sequence and the Archaean basement below. Thus the total thickness of Gondwana rocks in the
Jamalganj coal basin is not known. A maximum of 577 m of Gondwana rocks has been drilled in
EDH-6 well. The Gondwana Group consists predominantly of hard, compacted, low-permeability
arkosiccoarse to medium-grained sandstones with coal layers and few shales and conglomerate.
The group is divided into two parts, i.e. Lower Gondwana and Upper Gondwana. The Lower
Gondwana of Permian age is represented by a 305 m thick sequence consisting predominantly of
feldspaticsandstones, with several coal seams and minor carbonaceous shales and siltstones. The
sandstones are hard, compact, and kaolinitic. This unit has been tentatively correlated with the
Raniganj Formation (Permian) of eastern Indian coalfields. However, Robertson Research
International Ltd. suggested that this unit is equivalent to BarakarFormation (Permian), based
largely on the thickness of the coal seams at Jamalganj coalfield, which are much thicker than
those of the Raniganj Formation of India. Seven major coal seams are encountered in the Lower
Gondwanasequence with an average cumulative thickness of 64 m. The individual coal seams

show considerable thickness variation from well to well and these occur at depths ranging from
640 to 1158 m below surface. The Upper Gondwanaunit is believed to be Lower Triassic age and
consists of approximately 250 m of medium to coarse-grained feldspaticsandstone interbedded
with microbrecciated conglomerate and minor siltstones. The Jurassic volcanic Rajmahal Trap
Formation encountered in the Kuchma coal basin is absent in the Jamalganjcoalfield. The
Gondwana Group here is overlain with a major unconformity by the PaleoceneEocene Jaintia
Group (185 m). The Jaintia Group is divided from base upward into Cherra Formation (104 m)
consisting predominantly of sandstones with subordinate shale, Sylhet Limestone Formation (38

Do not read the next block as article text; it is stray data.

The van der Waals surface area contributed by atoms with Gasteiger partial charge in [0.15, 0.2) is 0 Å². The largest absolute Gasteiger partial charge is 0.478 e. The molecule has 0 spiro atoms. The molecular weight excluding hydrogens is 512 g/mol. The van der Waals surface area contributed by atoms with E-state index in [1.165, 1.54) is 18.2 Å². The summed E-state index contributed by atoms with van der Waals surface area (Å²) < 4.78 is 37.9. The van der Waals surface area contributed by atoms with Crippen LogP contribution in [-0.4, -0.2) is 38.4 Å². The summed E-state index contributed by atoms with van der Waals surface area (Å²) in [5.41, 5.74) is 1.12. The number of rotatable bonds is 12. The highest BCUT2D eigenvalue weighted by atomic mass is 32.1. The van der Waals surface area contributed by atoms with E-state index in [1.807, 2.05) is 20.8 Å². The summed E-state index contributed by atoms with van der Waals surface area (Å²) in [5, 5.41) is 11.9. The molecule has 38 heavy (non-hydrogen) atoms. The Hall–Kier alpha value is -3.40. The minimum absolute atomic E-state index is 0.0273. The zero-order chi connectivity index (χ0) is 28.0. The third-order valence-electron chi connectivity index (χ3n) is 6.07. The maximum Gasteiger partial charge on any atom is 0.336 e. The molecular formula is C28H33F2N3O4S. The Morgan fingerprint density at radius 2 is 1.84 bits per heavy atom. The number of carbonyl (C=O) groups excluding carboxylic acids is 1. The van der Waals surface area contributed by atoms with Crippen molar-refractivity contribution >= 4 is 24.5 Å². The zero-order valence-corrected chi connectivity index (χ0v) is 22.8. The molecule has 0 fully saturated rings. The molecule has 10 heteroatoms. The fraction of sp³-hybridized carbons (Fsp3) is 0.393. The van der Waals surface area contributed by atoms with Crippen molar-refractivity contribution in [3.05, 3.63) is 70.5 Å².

m) with predominant fossiliferous limestone and Kopili Formation (42 m) with predominantly
shale lithologies. The Jaintia Group is overlain by OligoceneMiocene Jamalganj Formation
consisting of about 400 m of alternating sandstone, shale, and siltstone. This is succeeded by about
270 m of Pliocene DupiTila Formation of predominantly rather loosely consolidated medium to
coarse grained sandstone with minor shaleclay lithofacies. The above is overlain by recent
alluvium with sand, silt, and clay.


In assessing the prospectivity of CBM development, the following are among the important factors
to be considered: methane content of coal; coal rank; coal permeability; thickness of coal seams;
and depth of burial of coal. Generally, high rank coal with thickness in excess of 30 m, burial depth
of more than 600 m, gas content of 6 to 7 m3/ton, permeability greater than 1.5 md, and an in-situ
reserve of more than 1 billion tons of coal is considered reasonably viable for developing CBM
prospect in a Gondwana coal basin. With the background information on the geologic occurrence
of Jamalganj coal described in the previous section, this may now be assessed as to its CBM

8. Coal Bed Methane Prospect of Jamalganj Coalfield, Bangladesh

Five major Gondwana coalfields have been discovered in the half-graben type basins in the
subsurface in the Precambrian platform area of northwest Bangladesh. The Jamalganj coalfield,
with an estimated reserve of about 1053 million tons of coal, has seven coal seams in the depth
range between 640 to 1158 m below the ground surface. Compared to the other coalfields of the